Countless retellings, translations, and reworkings of the Ramayana’s captivating story exist-but none are as vivid, ingenious and powerful as Amit Majmudar’s Sitayana. Majmudar tells the story of one of the world’s most popular epics through multiple perspectives, presented in rapid sequence-from Hanuman and Ravana, down to even the squirrel helping Rama’s army build the bridge, and the medicinal herb Sanjeevani.
Read on to hear from six unusual voices in the Sitayana
The daughter of Janaka, the girl who played horsey with Shiva’s own Bow. Daughter of the Earth, found in a furrow. Her fear response never developed properly. That Indian princess-in-exile. Resilient.
“‘You know what the poets call Agni, don’t you? They always refer to it by epithets: “Purifier” and “Bearer Away”. It’s really the same epithet. What the fire “bears away” are impurities. That’s why goldsmiths use fire to test gold. When Agni encounters you, Sita, what can he get a hold of? What can he carry off? He can’t purify what’s purer than he is. You don’t burn, my love, because the Fire finds nothing to burn away”
Vanara. Half wind on his father’s side. No one size or strength by nature. A most metaphysical monkey.
God’s spy in Ravana’s court. Saboteur in waiting. Brahmin-Rakshasa hybrid. Least monster and most priest. Has an ‘unnatural proclivity for poetry.’
“It was never this way when I was a boy and my stepbrother Kubera was king. He used that aerial chariot to survey the streets for litter each morning, and come nightfall, he patrolled personally for window vandals. Lanka was a much smaller city then, and its epithet ‘golden’ came from the purity of its coinage, not its building materials. Today, our dominant trait is cruelty.”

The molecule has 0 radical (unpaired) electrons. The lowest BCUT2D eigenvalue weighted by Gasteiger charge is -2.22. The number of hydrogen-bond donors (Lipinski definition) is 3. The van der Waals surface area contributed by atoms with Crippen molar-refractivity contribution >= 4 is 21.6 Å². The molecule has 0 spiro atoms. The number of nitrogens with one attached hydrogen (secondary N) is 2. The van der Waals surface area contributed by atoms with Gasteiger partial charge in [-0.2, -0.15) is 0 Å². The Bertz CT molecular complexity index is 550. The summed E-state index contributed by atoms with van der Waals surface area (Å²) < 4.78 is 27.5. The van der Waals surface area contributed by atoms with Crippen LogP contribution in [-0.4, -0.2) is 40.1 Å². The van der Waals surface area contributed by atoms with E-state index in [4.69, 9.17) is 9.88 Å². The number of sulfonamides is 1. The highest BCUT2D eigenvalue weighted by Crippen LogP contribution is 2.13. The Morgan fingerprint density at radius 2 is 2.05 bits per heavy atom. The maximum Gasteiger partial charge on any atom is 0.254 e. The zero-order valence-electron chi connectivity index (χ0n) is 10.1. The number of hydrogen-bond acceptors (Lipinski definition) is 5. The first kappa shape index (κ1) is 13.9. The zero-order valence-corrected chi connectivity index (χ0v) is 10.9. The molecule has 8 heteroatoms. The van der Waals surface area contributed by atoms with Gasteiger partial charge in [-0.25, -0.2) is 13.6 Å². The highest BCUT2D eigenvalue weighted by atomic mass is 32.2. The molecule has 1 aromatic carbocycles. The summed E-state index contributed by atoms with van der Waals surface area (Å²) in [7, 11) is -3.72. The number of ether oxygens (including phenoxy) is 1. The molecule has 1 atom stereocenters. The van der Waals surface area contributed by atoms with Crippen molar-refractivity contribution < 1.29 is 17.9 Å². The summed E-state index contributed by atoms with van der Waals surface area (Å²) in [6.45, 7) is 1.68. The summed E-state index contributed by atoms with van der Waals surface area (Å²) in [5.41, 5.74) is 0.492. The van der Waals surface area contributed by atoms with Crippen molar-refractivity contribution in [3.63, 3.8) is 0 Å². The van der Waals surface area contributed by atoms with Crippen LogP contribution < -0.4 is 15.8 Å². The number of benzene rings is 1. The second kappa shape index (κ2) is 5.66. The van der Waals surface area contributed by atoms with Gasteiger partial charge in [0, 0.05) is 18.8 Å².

Firstborn son of Ravana and Queen Mandodari. Formerly known as Meghnad. Warrior who defeated Indra. Next in line for the throne of Lanka.
“Imagine if I’d been one of only four or five sons, coddled and praised and known by name—what an underachiever I would be today! Instead of someone who defeated Indra, chief of the Gods, in one on-one combat. I would still be ‘Meghnad’, which was my birth name, instead of Indrajit. My father gave me that name after I got home from the battle, my head bandaged, my armour so dented it looked like foil crumpled and flattened back out.”
Half demon-half Rakshasa hybrid. The ten-headed one—the long-nosed philosopher, the one-eyed soldier, the wavy-maned lover, the square-jawed alpha, the messy-haired poet, the shifty-eyed gambler, the moustached actor, and the thin-lipped sociopath.
“If you think my ten heads are evil, wait till you see what’s coming—the thousand-headed bureaucracies of murder and the murderous million-armed street mobs. What are you trying to accomplish, with all your milquetoast goodness? The age of pious sons and faithful husbands is over. The future is one long dark age until the dancing Ascetic stomps it all flat in his sphere of fire.”
First Queen of Lanka. Ageing wife. Mother of Indrajit and Akshaye. Has pride of place in the household, but is humiliated in her absence by mistress after mistress.
“He will show me his true form again and love me with it. He will be once again what he always was. Temporarily eternally mine.”
Green medicinal herb, seven fronds—small pods. All green. Was as common as grass a yuga ago. Now only found on Mount Rishab.
“‘I’m sorry,’ said Vishnu to us plants, ‘but all those several eloquent tongues of yours, always gossiping and poetizing, are going to go still and limp. They’ll be called petals and leaves from now on, and that is that. If the world is getting nastier for the human beings and the animals they’re going to start eating soon, it’s only fair I inflict something on you, too.’”
Countless retellings, translations, and reworkings of the Ramayana’s captivating story exist-but none are as vivid, ingenious and powerful as Amit Majmudar’s Sitayana.